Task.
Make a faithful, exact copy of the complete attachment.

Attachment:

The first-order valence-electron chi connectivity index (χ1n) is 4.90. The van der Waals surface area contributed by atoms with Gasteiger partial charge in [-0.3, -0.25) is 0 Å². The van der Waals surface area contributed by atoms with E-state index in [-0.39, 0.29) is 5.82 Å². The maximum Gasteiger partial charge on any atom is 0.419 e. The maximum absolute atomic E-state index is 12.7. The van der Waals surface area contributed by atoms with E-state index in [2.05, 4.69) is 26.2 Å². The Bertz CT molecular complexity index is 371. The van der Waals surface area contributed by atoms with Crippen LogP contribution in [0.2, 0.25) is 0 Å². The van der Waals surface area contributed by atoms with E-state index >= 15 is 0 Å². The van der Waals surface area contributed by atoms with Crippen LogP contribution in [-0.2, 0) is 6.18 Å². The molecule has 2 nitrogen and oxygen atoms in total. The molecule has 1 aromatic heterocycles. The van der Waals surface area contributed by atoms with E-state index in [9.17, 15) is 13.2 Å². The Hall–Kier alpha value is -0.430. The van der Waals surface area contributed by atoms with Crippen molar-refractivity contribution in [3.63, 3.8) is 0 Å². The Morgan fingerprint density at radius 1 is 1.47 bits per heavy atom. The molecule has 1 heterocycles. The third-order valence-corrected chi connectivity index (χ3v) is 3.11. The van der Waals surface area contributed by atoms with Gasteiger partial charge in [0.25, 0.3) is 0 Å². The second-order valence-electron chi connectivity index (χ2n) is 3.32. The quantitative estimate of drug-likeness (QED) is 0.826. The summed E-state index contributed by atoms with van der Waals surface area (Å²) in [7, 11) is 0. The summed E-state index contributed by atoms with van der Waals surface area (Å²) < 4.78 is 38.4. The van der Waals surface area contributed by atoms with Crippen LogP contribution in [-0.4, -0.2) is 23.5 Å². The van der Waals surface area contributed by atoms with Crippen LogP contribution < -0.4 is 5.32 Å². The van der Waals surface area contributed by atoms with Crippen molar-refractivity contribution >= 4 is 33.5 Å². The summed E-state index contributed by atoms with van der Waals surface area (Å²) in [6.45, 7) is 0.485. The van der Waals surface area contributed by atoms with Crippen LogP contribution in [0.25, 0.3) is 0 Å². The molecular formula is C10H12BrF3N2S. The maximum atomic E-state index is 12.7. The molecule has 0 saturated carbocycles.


The first-order valence-electron chi connectivity index (χ1n) is 4.90. The van der Waals surface area contributed by atoms with Gasteiger partial charge in [-0.3, -0.25) is 0 Å². The van der Waals surface area contributed by atoms with E-state index in [-0.39, 0.29) is 5.82 Å². The maximum Gasteiger partial charge on any atom is 0.419 e. The maximum absolute atomic E-state index is 12.7. The van der Waals surface area contributed by atoms with E-state index in [2.05, 4.69) is 26.2 Å². The Bertz CT molecular complexity index is 371. The van der Waals surface area contributed by atoms with Crippen LogP contribution in [0.2, 0.25) is 0 Å². The van der Waals surface area contributed by atoms with E-state index >= 15 is 0 Å². The van der Waals surface area contributed by atoms with Crippen LogP contribution in [-0.2, 0) is 6.18 Å². The molecule has 2 nitrogen and oxygen atoms in total. The molecule has 1 aromatic heterocycles. The van der Waals surface area contributed by atoms with E-state index in [9.17, 15) is 13.2 Å². The Hall–Kier alpha value is -0.430. The van der Waals surface area contributed by atoms with Crippen molar-refractivity contribution in [3.63, 3.8) is 0 Å². The Morgan fingerprint density at radius 1 is 1.47 bits per heavy atom. The molecule has 1 heterocycles. The third-order valence-corrected chi connectivity index (χ3v) is 3.11. The van der Waals surface area contributed by atoms with Gasteiger partial charge in [0.25, 0.3) is 0 Å². The second-order valence-electron chi connectivity index (χ2n) is 3.32. The quantitative estimate of drug-likeness (QED) is 0.826. The summed E-state index contributed by atoms with van der Waals surface area (Å²) in [7, 11) is 0. The summed E-state index contributed by atoms with van der Waals surface area (Å²) < 4.78 is 38.4. The van der Waals surface area contributed by atoms with Crippen LogP contribution in [-0.4, -0.2) is 23.5 Å². The van der Waals surface area contributed by atoms with Crippen LogP contribution < -0.4 is 5.32 Å². The van der Waals surface area contributed by atoms with Crippen molar-refractivity contribution >= 4 is 33.5 Å². The summed E-state index contributed by atoms with van der Waals surface area (Å²) in [6.45, 7) is 0.485. The van der Waals surface area contributed by atoms with Crippen LogP contribution in [0.25, 0.3) is 0 Å². The molecular formula is C10H12BrF3N2S. The maximum atomic E-state index is 12.7. The molecule has 0 saturated carbocycles.